This little beauty highlights how each piece in a space can be wildly different yet still be harmonious. Visual interest is abundant in this small living room interior, from the golden leather ottomans to the glass and driftwood coffee table. On the wall behind the sofa, the chinoserie wallpaper and golden mirrors work together to give the room a touch of flash without overstating their presence and drowning the sofa out. Each piece is like a unique cast member in a stage play or television show. Every piece in this room is small, but each piece still has immense personality.
It’s natural that our living rooms tend to attract lots of items and belongings seeing as they act as multipurpose living spaces. Whether you love to read a book; watch a film; let your children play with their toys; practise a craft like knitting or drawing; play a musical instrument or play video games in your sitting room, there will always be a need for a few extra living room ideas that can help you with storage.
For the obvious reasons, major renovations cost more than minor renovation in terms of both labor and materials. They require more materials to complete as compared to minor renovations. As mentioned, major renovations are also best left to the professionals due to their complex nature. As a result, they incur more labor costs. It is also best to keep in mind that when dealing with a full or major renovation for a living room remodel project, it is highly recommended that one should not skimp on skilled labor, especially when it comes to structural, ceiling, flooring and electrical works because substandard work often compromises quality and will cost you more in the long run.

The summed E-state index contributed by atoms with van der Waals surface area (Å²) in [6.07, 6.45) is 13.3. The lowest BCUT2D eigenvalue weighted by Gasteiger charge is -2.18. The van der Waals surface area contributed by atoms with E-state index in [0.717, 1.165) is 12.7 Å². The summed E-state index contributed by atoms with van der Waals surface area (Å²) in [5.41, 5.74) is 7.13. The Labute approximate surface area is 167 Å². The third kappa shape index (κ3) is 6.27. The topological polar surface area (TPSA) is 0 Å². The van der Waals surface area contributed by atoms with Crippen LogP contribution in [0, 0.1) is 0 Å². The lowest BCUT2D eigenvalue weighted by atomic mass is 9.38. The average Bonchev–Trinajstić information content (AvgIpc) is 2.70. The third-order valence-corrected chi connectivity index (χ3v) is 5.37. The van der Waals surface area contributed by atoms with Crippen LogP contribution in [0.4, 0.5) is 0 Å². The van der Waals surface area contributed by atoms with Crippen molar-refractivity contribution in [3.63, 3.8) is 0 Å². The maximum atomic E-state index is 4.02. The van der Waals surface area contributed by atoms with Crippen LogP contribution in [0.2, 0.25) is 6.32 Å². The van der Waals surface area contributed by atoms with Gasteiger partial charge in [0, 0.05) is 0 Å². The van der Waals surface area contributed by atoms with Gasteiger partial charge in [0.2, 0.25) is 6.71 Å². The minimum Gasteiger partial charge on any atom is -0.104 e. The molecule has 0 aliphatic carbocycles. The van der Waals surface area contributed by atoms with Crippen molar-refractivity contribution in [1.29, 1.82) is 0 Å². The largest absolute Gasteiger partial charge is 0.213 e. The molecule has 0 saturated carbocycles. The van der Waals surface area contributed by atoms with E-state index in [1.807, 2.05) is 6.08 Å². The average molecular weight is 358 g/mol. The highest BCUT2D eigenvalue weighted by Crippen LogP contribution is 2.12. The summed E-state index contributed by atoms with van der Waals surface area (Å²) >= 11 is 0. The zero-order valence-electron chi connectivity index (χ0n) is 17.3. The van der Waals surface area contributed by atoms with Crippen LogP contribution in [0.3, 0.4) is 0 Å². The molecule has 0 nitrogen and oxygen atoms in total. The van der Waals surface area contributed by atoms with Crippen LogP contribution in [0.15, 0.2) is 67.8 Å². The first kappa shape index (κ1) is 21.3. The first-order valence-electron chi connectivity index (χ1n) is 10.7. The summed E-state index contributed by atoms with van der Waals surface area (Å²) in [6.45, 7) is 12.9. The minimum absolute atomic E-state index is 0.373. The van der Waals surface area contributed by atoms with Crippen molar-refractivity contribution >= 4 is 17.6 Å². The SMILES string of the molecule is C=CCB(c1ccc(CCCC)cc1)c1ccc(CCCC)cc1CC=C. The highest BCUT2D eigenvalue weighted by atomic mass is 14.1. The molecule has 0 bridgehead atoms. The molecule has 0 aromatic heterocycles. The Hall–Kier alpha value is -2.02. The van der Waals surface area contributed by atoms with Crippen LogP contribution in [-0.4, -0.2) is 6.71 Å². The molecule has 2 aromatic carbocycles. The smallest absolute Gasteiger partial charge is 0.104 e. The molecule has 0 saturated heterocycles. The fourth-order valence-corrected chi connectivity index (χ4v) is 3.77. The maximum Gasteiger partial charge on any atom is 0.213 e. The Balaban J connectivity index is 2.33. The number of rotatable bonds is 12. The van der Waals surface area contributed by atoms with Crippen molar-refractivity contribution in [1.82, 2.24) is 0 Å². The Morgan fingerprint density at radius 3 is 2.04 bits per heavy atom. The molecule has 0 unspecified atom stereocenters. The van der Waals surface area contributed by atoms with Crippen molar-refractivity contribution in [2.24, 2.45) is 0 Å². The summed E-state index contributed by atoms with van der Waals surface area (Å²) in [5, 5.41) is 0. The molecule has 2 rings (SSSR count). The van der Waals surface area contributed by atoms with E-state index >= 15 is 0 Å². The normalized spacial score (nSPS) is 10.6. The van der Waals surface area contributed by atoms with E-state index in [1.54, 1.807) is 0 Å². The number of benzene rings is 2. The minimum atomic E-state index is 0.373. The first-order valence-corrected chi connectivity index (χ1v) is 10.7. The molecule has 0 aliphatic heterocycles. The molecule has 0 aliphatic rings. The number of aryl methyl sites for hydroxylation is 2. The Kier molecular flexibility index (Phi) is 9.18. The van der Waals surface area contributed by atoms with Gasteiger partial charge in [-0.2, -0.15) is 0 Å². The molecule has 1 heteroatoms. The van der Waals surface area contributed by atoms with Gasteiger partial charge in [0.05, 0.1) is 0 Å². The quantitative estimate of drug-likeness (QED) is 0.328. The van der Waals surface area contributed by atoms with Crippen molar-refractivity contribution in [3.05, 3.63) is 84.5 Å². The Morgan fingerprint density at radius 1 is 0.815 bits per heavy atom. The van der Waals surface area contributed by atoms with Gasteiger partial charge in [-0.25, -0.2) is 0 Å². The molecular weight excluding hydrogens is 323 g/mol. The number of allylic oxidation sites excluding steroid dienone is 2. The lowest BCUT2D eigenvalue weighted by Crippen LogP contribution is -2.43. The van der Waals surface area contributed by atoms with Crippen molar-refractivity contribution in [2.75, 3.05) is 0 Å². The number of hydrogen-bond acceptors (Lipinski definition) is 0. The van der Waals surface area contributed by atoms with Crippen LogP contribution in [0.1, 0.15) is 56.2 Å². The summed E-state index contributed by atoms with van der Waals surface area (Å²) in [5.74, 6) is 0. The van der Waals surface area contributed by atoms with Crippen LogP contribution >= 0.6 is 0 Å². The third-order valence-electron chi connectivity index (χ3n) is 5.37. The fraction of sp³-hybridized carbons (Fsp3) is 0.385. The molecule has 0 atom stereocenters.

Want to go a little glam without looking too showy? Add in minimal brass accents, like a metal-frame coffee table and eye-catching metallic lighting. This living room is also a good blueprint for small space decorating. While the only three furniture items are two seats and a small coffee table, the ceiling light is all it takes to make the entire room feel special.
The layout of a living room also plays a significant role in determining a living room remodel cost. Changing the layout may mean adding a full or half partition, extending the space or removing existing architectural features such as a false column, etc. Changes in layout do not only include physical changes in the arrangement of the space, but it also encompasses ceiling layouts, lighting layouts and power layouts. Changes in the ceiling and lighting layout is considered to be a major type of renovation, thus they cost more. Changes in electrical wiring are also critical because the process is much more labor intensive and will require materials such as additional wiring, etc.